With More Than 1.6 Million Survey Responses, Princeton’s Survey Research Center Turns 25
Surveys are a part of our everyday lives — from customer service telephone surveys and retail email surveys to the official U.S. Census. Many surveys are designed to inform important research on issues that affect many lives.
For the past 25 years, a dedicated center at Princeton University’s Woodrow Wilson School has gathered an astonishing 1,676,908 survey responses, on topics ranging from the economics of concert ticket pricing (with more than 3,000 interviews conducted at 26 venues around the U.S.) to the way students’ opinions change after their first year of college.
Since its establishment in 1992 through a grant from the Andrew W. Mellon Foundation, the Princeton Survey Research Center has been a key resource to assist students, faculty and administrators with the design and implementation of survey research projects and the management of data collection. Its staff provide consultation and guidance on study design, sampling, instrument development, data collection and data processing.
To celebrate its 25th anniversary, the SRC will host a full-day colloquium featuring presentations on new and recent survey research by social scientists from Princeton and other universities. Open to all students, faculty and staff, as well as the public, “From Interviews to Evidence: A Celebration of the Survey Research Center at Princeton University,” will be held Friday, November 17, 2017, starting at 8:30 a.m. in Robertson Hall, Bowl 016. [Registration is required; to register, email Helen Varone at firstname.lastname@example.org.]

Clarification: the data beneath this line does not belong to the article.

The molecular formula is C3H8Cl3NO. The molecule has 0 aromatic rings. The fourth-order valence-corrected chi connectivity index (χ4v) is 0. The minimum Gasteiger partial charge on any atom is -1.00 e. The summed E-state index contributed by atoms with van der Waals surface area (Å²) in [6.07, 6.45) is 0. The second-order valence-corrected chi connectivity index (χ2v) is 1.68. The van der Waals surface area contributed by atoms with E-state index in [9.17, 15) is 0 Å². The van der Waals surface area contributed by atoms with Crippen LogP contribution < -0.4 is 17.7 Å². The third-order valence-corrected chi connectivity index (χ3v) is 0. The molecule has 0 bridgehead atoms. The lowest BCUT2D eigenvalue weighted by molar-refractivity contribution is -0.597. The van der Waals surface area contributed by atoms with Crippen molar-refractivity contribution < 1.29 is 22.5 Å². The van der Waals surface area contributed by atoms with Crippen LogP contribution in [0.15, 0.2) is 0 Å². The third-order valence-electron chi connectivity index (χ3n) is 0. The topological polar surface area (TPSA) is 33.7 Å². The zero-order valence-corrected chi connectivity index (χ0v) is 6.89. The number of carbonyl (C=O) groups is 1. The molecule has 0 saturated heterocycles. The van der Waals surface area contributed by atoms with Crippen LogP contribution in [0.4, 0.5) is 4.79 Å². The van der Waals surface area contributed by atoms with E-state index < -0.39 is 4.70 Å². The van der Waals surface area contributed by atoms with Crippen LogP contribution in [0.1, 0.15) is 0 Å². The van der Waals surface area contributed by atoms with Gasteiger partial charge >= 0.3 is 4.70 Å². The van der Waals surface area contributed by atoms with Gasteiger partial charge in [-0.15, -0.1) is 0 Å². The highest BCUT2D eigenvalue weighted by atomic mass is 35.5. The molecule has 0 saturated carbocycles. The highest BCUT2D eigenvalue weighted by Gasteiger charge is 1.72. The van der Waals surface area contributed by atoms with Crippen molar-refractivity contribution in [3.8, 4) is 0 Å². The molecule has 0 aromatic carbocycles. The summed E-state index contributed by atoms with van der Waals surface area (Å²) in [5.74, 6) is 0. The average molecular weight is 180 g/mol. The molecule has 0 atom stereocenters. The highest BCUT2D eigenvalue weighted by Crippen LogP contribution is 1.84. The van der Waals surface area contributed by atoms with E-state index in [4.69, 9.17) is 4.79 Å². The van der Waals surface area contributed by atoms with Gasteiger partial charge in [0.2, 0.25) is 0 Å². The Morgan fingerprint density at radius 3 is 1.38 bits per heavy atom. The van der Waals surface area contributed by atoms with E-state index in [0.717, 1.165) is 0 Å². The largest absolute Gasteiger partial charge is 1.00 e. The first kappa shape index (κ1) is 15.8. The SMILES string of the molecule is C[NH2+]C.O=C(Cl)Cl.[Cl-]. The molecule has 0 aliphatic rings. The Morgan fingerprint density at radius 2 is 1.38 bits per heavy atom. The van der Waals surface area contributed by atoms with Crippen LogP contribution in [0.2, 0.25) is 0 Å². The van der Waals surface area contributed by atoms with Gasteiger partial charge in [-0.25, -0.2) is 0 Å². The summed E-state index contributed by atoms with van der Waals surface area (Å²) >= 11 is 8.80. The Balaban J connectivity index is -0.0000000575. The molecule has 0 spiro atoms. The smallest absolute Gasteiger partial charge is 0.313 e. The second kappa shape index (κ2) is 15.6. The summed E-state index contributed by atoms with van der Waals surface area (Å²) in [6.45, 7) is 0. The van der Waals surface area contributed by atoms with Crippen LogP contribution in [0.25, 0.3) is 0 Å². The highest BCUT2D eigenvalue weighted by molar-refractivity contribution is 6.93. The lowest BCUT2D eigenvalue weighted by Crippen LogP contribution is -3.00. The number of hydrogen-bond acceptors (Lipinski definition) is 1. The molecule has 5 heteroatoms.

Founding Director Alan Krueger will open the conference with a discussion about survey evidence on pain medication and labor force participation. Krueger is the Bendheim Professor of Economics and Public Policy at the Woodrow Wilson School and former chairman of President Obama’s Council of Economic Advisers.
In addition, Betsy Levy Paluck, professor of psychology and public affairs (and 2017 MacArthur Foundation “Genius” Fellow), will discuss “The Effect of a Supreme Court Decision Regarding Gay Marriage on Social Norms and Personal Attitudes.” The complete agenda can be viewed here.
Krueger said, “In its first 25 years, the Princeton Survey Research Center has been able to assist in an astounding array of important research by faculty, students and staff.”
The Survey Research Center has made strides over the years to modernize its services and expand the number of researchers it is able to assist. Associate Director Edward Freeland joined SRC in 1998, noting at that time, the Center had six outdated computers that were not networked — requiring data to be copied manually from computer to computer. In 2001, the SRC moved to its current location at 169 Nassau Street.
Today, the Center is not only vital in supporting faculty research; it also supports the research projects — especially senior theses — of dozens of students hailing from many academic departments. The facility has 12 stations (and three overflow stations) with computer-assisted telephone interviewing, digital voice recorders, iPads, a library collection on survey research methods, and a network of external resources. The SRC also has developed a system by which researchers can schedule their work time online.